Expect n to scale as a0.5
15
10
20
Anisotropic critical point in the Kitaev model
Linear slow dynamics which takes the system
from the gapless phase to the border of the
gapless phase ( take J1=J2=1 and vary J3)
The energy gap scales with momentum
in an anisotropic manner.
J1
J2
J3
Both the analytical solution of the quench
problem and numerical solution of the
Kitaev model finds different scaling exponent
For the defect density and the residual energy
Different from the expected scaling n ~ 1/t
Other models: See Divakaran, Singh and Dutta
EPL (2009).
Phase space argument and generalization
Anisotropic critical point in d dimensions
for m momentum
components i=1..m
for the rest d-m momentum
components i=m+1..d with z’ > z
Need to generalize the phase space argument for defect production
Scaling of the energy gap still
remains the same
The phase space for defect
production also remains the same
However now different momentum components scales differently with the gap
Reproduces the expected
scaling for isotropic critical
points for z=z’
Kitaev model scaling is
obtained for z’=d=2
and
Deviation from and extensions of generic results: A brief survey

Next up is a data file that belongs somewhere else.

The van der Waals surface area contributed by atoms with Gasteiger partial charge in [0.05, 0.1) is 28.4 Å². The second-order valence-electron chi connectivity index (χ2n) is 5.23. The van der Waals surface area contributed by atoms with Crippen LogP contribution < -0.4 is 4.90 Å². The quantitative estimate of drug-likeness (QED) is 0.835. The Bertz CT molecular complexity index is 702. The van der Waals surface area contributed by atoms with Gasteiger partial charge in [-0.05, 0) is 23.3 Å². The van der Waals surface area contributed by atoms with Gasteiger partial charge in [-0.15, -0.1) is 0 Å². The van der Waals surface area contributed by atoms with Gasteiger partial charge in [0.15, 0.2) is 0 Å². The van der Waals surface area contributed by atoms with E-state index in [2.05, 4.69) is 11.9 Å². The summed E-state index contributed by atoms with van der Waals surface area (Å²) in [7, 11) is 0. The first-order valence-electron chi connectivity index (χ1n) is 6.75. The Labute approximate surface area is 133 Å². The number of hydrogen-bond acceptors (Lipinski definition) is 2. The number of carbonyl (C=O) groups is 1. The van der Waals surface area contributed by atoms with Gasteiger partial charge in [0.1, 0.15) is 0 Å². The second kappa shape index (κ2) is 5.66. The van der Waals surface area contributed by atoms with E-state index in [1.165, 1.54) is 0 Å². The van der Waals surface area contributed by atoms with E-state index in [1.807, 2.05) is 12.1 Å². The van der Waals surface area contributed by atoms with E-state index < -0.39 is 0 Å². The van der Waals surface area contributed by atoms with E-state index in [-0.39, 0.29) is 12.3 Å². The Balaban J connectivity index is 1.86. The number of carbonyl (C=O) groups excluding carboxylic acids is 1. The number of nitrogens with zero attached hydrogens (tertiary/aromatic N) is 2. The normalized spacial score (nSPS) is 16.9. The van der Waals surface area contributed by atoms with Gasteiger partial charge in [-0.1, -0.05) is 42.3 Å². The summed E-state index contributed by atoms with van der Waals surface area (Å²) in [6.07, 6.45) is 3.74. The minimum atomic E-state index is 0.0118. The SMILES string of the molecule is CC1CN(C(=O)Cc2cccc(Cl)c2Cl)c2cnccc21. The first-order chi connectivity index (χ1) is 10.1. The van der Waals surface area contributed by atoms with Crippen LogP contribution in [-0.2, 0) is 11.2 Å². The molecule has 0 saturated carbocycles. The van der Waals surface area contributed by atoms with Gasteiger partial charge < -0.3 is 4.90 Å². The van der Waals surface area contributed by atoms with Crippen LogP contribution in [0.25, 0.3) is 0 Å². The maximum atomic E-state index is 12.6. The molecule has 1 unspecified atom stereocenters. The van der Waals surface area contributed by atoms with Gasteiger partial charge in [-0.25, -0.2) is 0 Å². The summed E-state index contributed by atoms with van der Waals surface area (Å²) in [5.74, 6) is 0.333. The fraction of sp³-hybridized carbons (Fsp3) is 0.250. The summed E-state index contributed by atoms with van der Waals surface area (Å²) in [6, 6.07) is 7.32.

Topological sector of integrable model may lead to different scaling laws. Example of
Kitaev chain studied in Sen and Visesheswara (EPL 2010). In these models, the
effective low-energy theory may lead to emergent non-linear dynamics.
If disorder does not destroy QCP via Harris criterion, one can study dynamics across
disordered QCP. This might lead to different scaling laws for defect density and residual
energy originating from disorder averaging. Study of disordered Kitaev model by
Hikichi, Suzuki and KS ( PRB 2010).
Presence of external bath leads to noise and dissipation: defect production and loss
due to noise and dissipation. This leads to a temperature ( that of external bath
assumed to be in equilibrium) dependent contribution to defect production
( Patane et al PRL 2008, PRB 2009).
Analogous results for scaling dynamics for fast quenches: Here one starts from the QCP
and suddenly changes a system parameter to by a small amount. In this limit one has
the scaling behavior for residual energy, entropy, and defect density (de Grandi and
Polkovnikov , Springer Lecture Notes 2010)
Correlation functions and entanglement generation
Correlation functions in the Kitaev model
The non-trivial correlation as a
function of spatial distance
r is given in terms of Majorana
fermion operators
Only non-trivial correlation function